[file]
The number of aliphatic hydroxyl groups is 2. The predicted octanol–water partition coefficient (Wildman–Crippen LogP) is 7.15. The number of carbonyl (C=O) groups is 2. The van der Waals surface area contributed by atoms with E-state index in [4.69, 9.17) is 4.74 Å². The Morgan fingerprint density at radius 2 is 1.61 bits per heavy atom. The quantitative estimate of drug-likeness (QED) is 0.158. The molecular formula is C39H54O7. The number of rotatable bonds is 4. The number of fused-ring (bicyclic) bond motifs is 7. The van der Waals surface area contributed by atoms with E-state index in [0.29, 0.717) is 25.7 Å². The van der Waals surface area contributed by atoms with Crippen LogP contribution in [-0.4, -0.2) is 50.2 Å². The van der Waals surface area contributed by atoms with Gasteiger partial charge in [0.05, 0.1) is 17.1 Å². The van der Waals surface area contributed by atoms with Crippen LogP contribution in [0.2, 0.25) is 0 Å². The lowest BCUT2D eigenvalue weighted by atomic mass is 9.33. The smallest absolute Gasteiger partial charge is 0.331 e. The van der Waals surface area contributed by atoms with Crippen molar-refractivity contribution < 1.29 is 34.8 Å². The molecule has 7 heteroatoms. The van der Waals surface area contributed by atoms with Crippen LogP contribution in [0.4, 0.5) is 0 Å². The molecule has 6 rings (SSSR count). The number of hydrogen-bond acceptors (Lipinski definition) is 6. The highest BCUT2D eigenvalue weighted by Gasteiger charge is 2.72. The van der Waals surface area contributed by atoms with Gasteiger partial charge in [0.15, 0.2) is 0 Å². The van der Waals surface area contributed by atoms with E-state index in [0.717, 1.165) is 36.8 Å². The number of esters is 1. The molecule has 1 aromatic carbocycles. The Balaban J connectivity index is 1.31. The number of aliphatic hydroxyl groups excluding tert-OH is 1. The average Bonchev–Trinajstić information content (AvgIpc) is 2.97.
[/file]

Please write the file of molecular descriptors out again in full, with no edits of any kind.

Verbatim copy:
The number of aliphatic hydroxyl groups is 2. The predicted octanol–water partition coefficient (Wildman–Crippen LogP) is 7.15. The number of carbonyl (C=O) groups is 2. The van der Waals surface area contributed by atoms with E-state index in [4.69, 9.17) is 4.74 Å². The Morgan fingerprint density at radius 2 is 1.61 bits per heavy atom. The quantitative estimate of drug-likeness (QED) is 0.158. The molecular formula is C39H54O7. The number of rotatable bonds is 4. The number of fused-ring (bicyclic) bond motifs is 7. The van der Waals surface area contributed by atoms with E-state index in [0.29, 0.717) is 25.7 Å². The van der Waals surface area contributed by atoms with Crippen LogP contribution in [-0.4, -0.2) is 50.2 Å². The van der Waals surface area contributed by atoms with Gasteiger partial charge in [0.05, 0.1) is 17.1 Å². The van der Waals surface area contributed by atoms with Crippen LogP contribution in [0.2, 0.25) is 0 Å². The lowest BCUT2D eigenvalue weighted by atomic mass is 9.33. The smallest absolute Gasteiger partial charge is 0.331 e. The van der Waals surface area contributed by atoms with Crippen molar-refractivity contribution < 1.29 is 34.8 Å². The molecule has 7 heteroatoms. The van der Waals surface area contributed by atoms with Crippen LogP contribution in [0.4, 0.5) is 0 Å². The molecule has 6 rings (SSSR count). The number of hydrogen-bond acceptors (Lipinski definition) is 6. The highest BCUT2D eigenvalue weighted by Gasteiger charge is 2.72. The van der Waals surface area contributed by atoms with Gasteiger partial charge in [0.15, 0.2) is 0 Å². The van der Waals surface area contributed by atoms with E-state index in [0.717, 1.165) is 36.8 Å². The number of esters is 1. The molecule has 1 aromatic carbocycles. The Balaban J connectivity index is 1.31. The number of aliphatic hydroxyl groups excluding tert-OH is 1. The average Bonchev–Trinajstić information content (AvgIpc) is 2.97.